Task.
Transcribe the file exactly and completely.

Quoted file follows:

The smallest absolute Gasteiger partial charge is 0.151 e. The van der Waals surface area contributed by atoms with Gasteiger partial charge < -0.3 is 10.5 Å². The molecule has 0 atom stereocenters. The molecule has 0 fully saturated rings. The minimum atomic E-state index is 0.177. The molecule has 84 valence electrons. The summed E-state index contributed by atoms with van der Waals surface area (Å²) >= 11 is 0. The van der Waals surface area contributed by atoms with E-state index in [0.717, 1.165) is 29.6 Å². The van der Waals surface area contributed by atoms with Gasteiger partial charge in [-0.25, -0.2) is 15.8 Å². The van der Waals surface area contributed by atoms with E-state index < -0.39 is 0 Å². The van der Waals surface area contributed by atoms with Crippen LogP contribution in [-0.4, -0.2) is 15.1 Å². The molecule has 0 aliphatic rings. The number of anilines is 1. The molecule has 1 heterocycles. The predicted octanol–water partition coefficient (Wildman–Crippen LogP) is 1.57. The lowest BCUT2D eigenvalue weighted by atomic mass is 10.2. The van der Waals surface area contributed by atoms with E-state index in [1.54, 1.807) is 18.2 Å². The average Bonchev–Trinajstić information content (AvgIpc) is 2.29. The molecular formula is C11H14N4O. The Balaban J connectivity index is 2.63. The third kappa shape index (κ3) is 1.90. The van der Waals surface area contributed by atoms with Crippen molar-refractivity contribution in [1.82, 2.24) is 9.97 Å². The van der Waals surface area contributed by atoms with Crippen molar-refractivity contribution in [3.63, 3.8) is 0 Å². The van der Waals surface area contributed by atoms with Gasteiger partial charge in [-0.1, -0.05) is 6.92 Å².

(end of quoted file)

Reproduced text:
The smallest absolute Gasteiger partial charge is 0.151 e. The van der Waals surface area contributed by atoms with Gasteiger partial charge < -0.3 is 10.5 Å². The molecule has 0 atom stereocenters. The molecule has 0 fully saturated rings. The minimum atomic E-state index is 0.177. The molecule has 84 valence electrons. The summed E-state index contributed by atoms with van der Waals surface area (Å²) >= 11 is 0. The van der Waals surface area contributed by atoms with E-state index in [0.717, 1.165) is 29.6 Å². The van der Waals surface area contributed by atoms with Gasteiger partial charge in [-0.25, -0.2) is 15.8 Å². The van der Waals surface area contributed by atoms with E-state index < -0.39 is 0 Å². The van der Waals surface area contributed by atoms with Crippen LogP contribution in [-0.4, -0.2) is 15.1 Å². The molecule has 0 aliphatic rings. The number of anilines is 1. The molecule has 1 heterocycles. The predicted octanol–water partition coefficient (Wildman–Crippen LogP) is 1.57. The lowest BCUT2D eigenvalue weighted by atomic mass is 10.2. The van der Waals surface area contributed by atoms with E-state index in [1.54, 1.807) is 18.2 Å². The average Bonchev–Trinajstić information content (AvgIpc) is 2.29. The molecular formula is C11H14N4O. The Balaban J connectivity index is 2.63. The third kappa shape index (κ3) is 1.90. The van der Waals surface area contributed by atoms with Crippen molar-refractivity contribution in [1.82, 2.24) is 9.97 Å². The van der Waals surface area contributed by atoms with Crippen molar-refractivity contribution in [3.63, 3.8) is 0 Å². The van der Waals surface area contributed by atoms with Gasteiger partial charge in [-0.1, -0.05) is 6.92 Å².